On the tiny screen, a dark shadow passed behind Arden. It planted a meaty paw on Arden's shoulder and squeezed. With intent. Arden squawked. “All right, Shavey, I'm getting there. Behave, or no sex for you.”
Sometimes T.J. wished Arden hadn't gotten in touch with his gay side. By which he meant, “anytime Arden and Shavey are in the same room together. With me.”
“Anyway,” Arden said with a subsonic growl, “it's been brought to my attention that you and MacGowan haven't really had what you might call much 'private time' lately.” He made quote fingers just in case T.J. missed the point. “And seeing as it's Festivus Eve--”
“It's December seventh,” T.J. interrupted.
“Festivus is whenever it needs to be. That's the joy of the holiday.”
“Wait, wait.” T.J.'s brain caught up. “Go back to the bit about MacGowan. And me. And how we are never, ever alone. I liked where that part was leading.”
Shavey squeezed Arden's shoulder. Firmly. But silently. T.J. thought he might suddenly have to revise his opinion of Shavey.
Arden rolled his eyes and sighed the sigh of the truly put-upon. “Happy Festivus, you sorry bastard. This is a gift to you, from all of us. The apartment is yours. The entire fucking complex is yours. No neighbors, no friends, no interruptions. Well. We don't actually know where Sur Lune is right now, but Mr. Jontan's on the case.”
“It's a Festivus miracle,” T.J. said, staring at the phone. Tiny angelic choirs sang ecstatically cold and lonely hallelujahs in his head. Hot damn!
“How long is this going to last?”
“Until morning. Dawn's early light is as long as we can keep the mojo jo-jo-ing. So you'd best make good use of your time until then, if you know what I mean.”
Arden jabbed his elbow backward. Shavey oofed.
T.J. watched. Warily.
“Right. This part is for your ears only,” Arden muttered out of the corner of his mouth. “Come closer. Put me on audio. Press that delicate, pearl-like shell to the phone, because I'm going to whisper.”
And just like that, we're right back to
.” Hell with it, though; T.J. would have gone so far as to kiss Arden just then if Arden had been within lip reach.
“Just like that, yes. Come closer.” Arden wheedled. “Closer. Now.” He paused for dramatic effect. Damn him if it didn't work too. “I happen to know, my feline friend, that there's an envelope hidden beneath your couch. Taped to the springs. Wouldn't have found it if I weren't incurably nosy. I also happen to know, because I broke it open and looked, that within that envelope is a copy of your apartment key.”
“There's even an adorable key chain attached. Custom job, very classy, burgundy and silver. Engraved with the name 'MacGowan.' Considering that he's already got his own key to the place and has likely used it even today to let himself in to wait for you after work, I can only see this as a symbolic gesture.”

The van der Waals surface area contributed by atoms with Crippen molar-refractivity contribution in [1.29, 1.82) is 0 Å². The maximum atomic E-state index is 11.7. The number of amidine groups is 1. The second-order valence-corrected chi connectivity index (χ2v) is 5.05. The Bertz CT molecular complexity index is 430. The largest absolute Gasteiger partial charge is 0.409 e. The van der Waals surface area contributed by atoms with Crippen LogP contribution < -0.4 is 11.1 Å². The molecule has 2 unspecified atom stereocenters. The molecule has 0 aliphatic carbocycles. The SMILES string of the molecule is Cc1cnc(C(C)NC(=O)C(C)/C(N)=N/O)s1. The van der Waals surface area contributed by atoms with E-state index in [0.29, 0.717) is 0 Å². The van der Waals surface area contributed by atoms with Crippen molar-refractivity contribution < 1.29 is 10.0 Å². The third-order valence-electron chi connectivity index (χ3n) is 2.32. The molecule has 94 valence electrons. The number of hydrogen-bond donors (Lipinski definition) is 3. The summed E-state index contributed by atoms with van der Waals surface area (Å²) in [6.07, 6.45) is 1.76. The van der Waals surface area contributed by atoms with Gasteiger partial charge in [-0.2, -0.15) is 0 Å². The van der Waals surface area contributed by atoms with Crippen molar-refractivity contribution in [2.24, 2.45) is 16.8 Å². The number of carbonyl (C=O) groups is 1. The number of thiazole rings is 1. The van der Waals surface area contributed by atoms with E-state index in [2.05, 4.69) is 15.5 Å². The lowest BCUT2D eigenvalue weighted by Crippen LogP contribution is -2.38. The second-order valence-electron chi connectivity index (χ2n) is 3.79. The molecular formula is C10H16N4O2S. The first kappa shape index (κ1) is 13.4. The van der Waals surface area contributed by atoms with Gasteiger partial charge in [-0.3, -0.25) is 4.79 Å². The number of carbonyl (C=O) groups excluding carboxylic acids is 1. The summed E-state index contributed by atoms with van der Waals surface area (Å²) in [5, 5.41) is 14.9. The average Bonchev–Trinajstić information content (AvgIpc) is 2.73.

“Arden,” T.J. said. Threateningly.
Menace didn't carry as well over the phone as a tomcat could hope. Arden carried on with blithe abandon. “Hearts and flowers and lace, oh my. Dare I hope your plan is to ask your fine piece of wizardly ass to live in sin with you, his feline familiar? Yes? I approve. But--”
“There's always a but with you.”
“I should hope so. Otherwise I'd look damned funny walking around with waist-legs.” Arden started to carry on. Stopped. Snickered, no doubt thinking Shavey-related jokes. Any second now he'd come out with a line about junk in trunks, and no.
“You were humiliating me. Get on with it so I can go inside. I'm freezing.”
“Right, right.” Arden cleared his throat. “The key chain. Now, given the amount of dust on that envelope, you've been considering this fine romantic option for more than, say, a month. Tsk-tsk-tsk, my lad.”
“I'm waiting for the right moment. What's so bad about that?”
,” Arden blared. T.J.'s wince, violent enough that he nearly dropped the phone, went a long way toward making him regret any earlier, kindlier thoughts. “A little more action, a little more satisfaction. In other words, shit or get off the pot.”
“You're all class, Arden.”
“That's me,” Arden agreed, sunny as a June morning. “Take my advice, and you'll thank me ver' much. My hand to Bob. And that's all the time we have tonight, folks. T.J.? Twelve hours till dawn. Enjoy. Arden, over and out.”
The phone silenced as its twinkling lights died to black. T.J. barely noticed, too busy listening to something else: Silence. Sweet, sweet silence. Peace and quiet. Almost terrifying in its strangeness. Utterly fantastic.
T.J. might actually have to thank Arden for something. A house wasn't a house without someone you loved to come home to. Sure, MacGowan hung out in the apartment all the time, even slept there as often as not, but it wasn't “theirs.” As Festivus presents went, T.J. couldn't think of a better one.
On that note, T.J. tossed the cell phone gleefully skyward. A guy could do that when he had wizards in his life. He preferred their service contracts, especially the Happy Ending Special. “Fuck yes. Happy Festivus to me! To us! Hey, MacGowan!”